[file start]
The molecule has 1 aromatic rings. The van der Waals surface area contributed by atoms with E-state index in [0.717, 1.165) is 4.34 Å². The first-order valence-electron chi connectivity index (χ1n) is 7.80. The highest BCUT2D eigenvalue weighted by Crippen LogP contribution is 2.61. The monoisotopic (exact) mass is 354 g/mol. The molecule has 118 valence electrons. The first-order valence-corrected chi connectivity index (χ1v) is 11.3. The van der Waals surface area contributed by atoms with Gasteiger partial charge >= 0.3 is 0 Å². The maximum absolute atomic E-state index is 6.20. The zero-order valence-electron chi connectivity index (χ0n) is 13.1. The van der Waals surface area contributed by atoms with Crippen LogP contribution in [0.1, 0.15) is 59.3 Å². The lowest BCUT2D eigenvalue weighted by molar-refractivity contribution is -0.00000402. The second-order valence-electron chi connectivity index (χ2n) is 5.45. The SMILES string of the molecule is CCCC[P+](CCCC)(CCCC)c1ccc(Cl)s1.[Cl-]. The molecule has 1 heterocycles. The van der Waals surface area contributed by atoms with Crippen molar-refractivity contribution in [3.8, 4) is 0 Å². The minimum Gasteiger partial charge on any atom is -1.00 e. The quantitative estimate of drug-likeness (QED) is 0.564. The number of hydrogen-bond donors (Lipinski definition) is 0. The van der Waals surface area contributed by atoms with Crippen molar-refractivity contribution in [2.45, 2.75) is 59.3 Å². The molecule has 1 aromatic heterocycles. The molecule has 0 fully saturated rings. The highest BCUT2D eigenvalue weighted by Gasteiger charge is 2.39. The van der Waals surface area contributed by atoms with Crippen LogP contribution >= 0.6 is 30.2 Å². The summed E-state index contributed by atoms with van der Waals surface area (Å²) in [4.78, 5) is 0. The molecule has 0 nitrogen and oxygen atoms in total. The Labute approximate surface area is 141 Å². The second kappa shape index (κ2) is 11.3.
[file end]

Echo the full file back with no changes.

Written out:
The molecule has 1 aromatic rings. The van der Waals surface area contributed by atoms with E-state index in [0.717, 1.165) is 4.34 Å². The first-order valence-electron chi connectivity index (χ1n) is 7.80. The highest BCUT2D eigenvalue weighted by Crippen LogP contribution is 2.61. The monoisotopic (exact) mass is 354 g/mol. The molecule has 118 valence electrons. The first-order valence-corrected chi connectivity index (χ1v) is 11.3. The van der Waals surface area contributed by atoms with Gasteiger partial charge >= 0.3 is 0 Å². The maximum absolute atomic E-state index is 6.20. The zero-order valence-electron chi connectivity index (χ0n) is 13.1. The van der Waals surface area contributed by atoms with Crippen LogP contribution in [0.1, 0.15) is 59.3 Å². The lowest BCUT2D eigenvalue weighted by molar-refractivity contribution is -0.00000402. The second-order valence-electron chi connectivity index (χ2n) is 5.45. The SMILES string of the molecule is CCCC[P+](CCCC)(CCCC)c1ccc(Cl)s1.[Cl-]. The molecule has 1 heterocycles. The van der Waals surface area contributed by atoms with Crippen molar-refractivity contribution in [3.8, 4) is 0 Å². The minimum Gasteiger partial charge on any atom is -1.00 e. The quantitative estimate of drug-likeness (QED) is 0.564. The number of hydrogen-bond donors (Lipinski definition) is 0. The van der Waals surface area contributed by atoms with Crippen molar-refractivity contribution in [2.45, 2.75) is 59.3 Å². The molecule has 1 aromatic heterocycles. The molecule has 0 fully saturated rings. The highest BCUT2D eigenvalue weighted by Gasteiger charge is 2.39. The van der Waals surface area contributed by atoms with Crippen LogP contribution >= 0.6 is 30.2 Å². The summed E-state index contributed by atoms with van der Waals surface area (Å²) in [4.78, 5) is 0. The molecule has 0 nitrogen and oxygen atoms in total. The Labute approximate surface area is 141 Å². The second kappa shape index (κ2) is 11.3.